Once again this year, plenty of visitors went to the wine hall with over 30 stands and a round central stand with vinotheque (picture), wine forum and wine awards. The many award-winning wines were set out on two counters. A new feature this year was the inclusion of the olive oil bar in this circular arrangement, which led to significantly more people sampling the olive oil on display.
The country of the year, Poland, has made the best of a not exactly simple state of affairs. Last year there were hardly more than a dozen exhibitors, but this year the area occupied by their stands and the number of firms was extended quite considerably: in the middle of Hall 5, 40 exhibitors were grouped round their own restaurant. Lots of PR material had been produced - brochures, a CD and a 180 page catalogue provided information about the companies taking part. “BioFach 2006 was the first time we were represented as exhibitors, and we were very pleased to see how successful our stand was,“ explained Robert Meus, the owner of the whole food wholesaler Biofuturo. “Our stand was visited by manufacturers who would like to sell goods to Poland or were looking for raw materials to import from Poland, as well as by representatives of firms that would like to establish business contacts with us. And we made a number of contacts with firms in neighbouring countries, too.”
It is often not easy for countries that are represented at BioFach for the first time. They lack experience of how to present their stand and what is required in addition to a good stand. Armenia (picture), a newcomer to BioFach, had no such problems. Arsen Poghosyan, the coordinator of the project “Fruitful Armenia”, was delighted: “We are really happy with the response to our stand at BioFach.” 13 employees from the 6 participating firms, that were introducing themselves to a wide international public for the first time at BioFach 2006, were busy on the 15 m² stand. Armenia was offering spreads, dried fruits, juices, honey and cheese - all organic. Mr Poghosyan, who is in charge of the Armenian project on behalf of US-AID, showed how confident he was when he stated: “Next year we would like to double the size of our stand.”
China has achieved a huge expansion of 3 million ha of organic land. The country with the biggest population in the world will host another BioFach Trade Fair abroad from December of this year. It will be held in Shanghai. “We have been exhibiting at BioFach for the last eight years and we have again been very successful,” explained Guo Chunmin from the semi-state organisation ‘China Organic Food Certification Center’. “We have expanded our stand area every year, and at the moment 15 companies have joined forces under the auspices of the Ministry of Agriculture.” A total of 40 firms from China took part in BioFach 2006. Mr Chunmin’s welcoming comment was: “We would like to invite BioFach most cordially to China, so that we can improve collaboration and pave the way for better business relations.”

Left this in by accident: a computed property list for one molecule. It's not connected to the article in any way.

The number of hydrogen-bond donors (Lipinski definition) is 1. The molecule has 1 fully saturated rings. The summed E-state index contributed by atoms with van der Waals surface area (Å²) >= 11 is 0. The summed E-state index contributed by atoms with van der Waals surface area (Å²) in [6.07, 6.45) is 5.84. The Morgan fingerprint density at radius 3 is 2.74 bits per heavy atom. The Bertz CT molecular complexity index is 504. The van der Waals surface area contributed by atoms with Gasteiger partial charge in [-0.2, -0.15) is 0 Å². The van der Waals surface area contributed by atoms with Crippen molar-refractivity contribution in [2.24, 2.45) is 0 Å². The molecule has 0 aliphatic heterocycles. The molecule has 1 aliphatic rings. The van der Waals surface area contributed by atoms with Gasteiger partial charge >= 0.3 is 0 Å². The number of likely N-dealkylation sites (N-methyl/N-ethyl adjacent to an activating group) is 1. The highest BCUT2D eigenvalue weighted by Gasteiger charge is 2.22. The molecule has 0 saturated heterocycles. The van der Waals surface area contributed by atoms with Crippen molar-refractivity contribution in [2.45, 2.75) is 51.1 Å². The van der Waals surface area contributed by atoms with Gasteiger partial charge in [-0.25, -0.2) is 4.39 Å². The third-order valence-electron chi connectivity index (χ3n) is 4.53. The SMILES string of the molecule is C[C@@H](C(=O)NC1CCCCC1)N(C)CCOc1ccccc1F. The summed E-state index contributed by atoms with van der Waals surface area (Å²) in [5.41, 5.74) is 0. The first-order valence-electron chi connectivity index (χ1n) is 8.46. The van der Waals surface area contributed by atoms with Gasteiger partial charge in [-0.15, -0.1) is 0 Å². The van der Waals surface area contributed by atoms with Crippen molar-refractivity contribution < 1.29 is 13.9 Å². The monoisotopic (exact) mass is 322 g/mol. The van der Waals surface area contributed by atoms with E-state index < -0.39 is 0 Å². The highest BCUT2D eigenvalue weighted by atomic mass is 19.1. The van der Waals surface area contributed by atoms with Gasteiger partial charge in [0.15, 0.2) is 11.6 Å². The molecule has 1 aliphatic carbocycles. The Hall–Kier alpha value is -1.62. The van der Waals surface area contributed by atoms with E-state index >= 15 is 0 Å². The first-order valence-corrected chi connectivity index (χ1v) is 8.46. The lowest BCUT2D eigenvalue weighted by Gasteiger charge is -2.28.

The Congress Centre CCN East (picture), that was completed in the spring of last year, must surely have contributed to the success of BioFach 2006. Casting their gaze over the new buildings, a number of participants expressed their admiration: “Just a few years ago we would never have dreamt so much could be achieved.” Visitors approved of the much better system giving directions, so that they could locate the various rooms more easily, and of the good natural light and pleasant ambience of the rooms. A positive feature is how the new Europe is reflected in the names of the 20 rooms, which varied in size: Riga, St. Petersburg, Kiev, Istanbul, Prague, Budapest, etc.
It only remains to say that the Nuremberg Trade Fair’s new, inviting Congress Centre suited the organic industry down to the ground.